- The birds were on the return leg of their migration from the US and Mexico
- Wildlife officials say they appear to have died of avian cholera
The birds, whose carcasses were collected over the weekend, appear to have died of avian cholera
, the Idaho Department of Fish and Game said Tuesday.
"The migratory birds were on the return leg of their migration from the southwestern United States and Mexico to their breeding grounds on the northern coast of Alaska," said Steve Schmidt, a regional supervisor.
They died near Dubois, Terreton and Roberts -- all in the eastern part of the state.
It's unclear where the geese picked the bacteria from, but authorities are scrambling to ensure that other birds don't feed on the carcasses and spread the disease.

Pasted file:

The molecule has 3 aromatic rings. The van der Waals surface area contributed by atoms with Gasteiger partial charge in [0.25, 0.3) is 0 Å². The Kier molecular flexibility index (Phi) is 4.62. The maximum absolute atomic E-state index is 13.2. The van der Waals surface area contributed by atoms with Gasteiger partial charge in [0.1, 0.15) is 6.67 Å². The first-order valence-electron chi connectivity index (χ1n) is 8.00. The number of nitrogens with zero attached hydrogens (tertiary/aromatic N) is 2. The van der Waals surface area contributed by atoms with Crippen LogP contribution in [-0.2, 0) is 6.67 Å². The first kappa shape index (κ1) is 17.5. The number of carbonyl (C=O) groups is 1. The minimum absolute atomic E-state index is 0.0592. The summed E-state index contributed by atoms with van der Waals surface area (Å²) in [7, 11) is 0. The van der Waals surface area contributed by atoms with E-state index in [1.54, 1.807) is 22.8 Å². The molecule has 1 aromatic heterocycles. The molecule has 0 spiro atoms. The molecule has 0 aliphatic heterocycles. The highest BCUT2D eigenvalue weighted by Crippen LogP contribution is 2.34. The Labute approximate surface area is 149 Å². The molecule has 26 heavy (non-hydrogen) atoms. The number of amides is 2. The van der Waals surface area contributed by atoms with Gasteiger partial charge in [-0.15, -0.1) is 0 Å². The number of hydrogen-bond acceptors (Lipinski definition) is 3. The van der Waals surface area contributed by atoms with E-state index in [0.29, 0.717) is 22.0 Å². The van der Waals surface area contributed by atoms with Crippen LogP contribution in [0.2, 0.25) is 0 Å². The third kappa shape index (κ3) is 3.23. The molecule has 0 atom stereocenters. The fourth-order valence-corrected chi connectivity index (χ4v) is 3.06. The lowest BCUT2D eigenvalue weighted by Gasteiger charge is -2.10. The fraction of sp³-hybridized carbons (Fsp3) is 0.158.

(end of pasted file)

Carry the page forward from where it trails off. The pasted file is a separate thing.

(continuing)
"The important thing is to quickly collect as many of the carcasses as possible, to prevent other birds from feeding on the infected birds," Schmidt said.
"Biologists observed about 20 eagles in the vicinity of some of the carcasses. Because of a delayed incubation period it is uncertain where these eagles might be located, if and when the avian cholera affects them."
Though the official lab results are not out, officials said the cause of death points to avian cholera.
Humans are not considered at high risk of getting the disease,
according to U.S. health officials.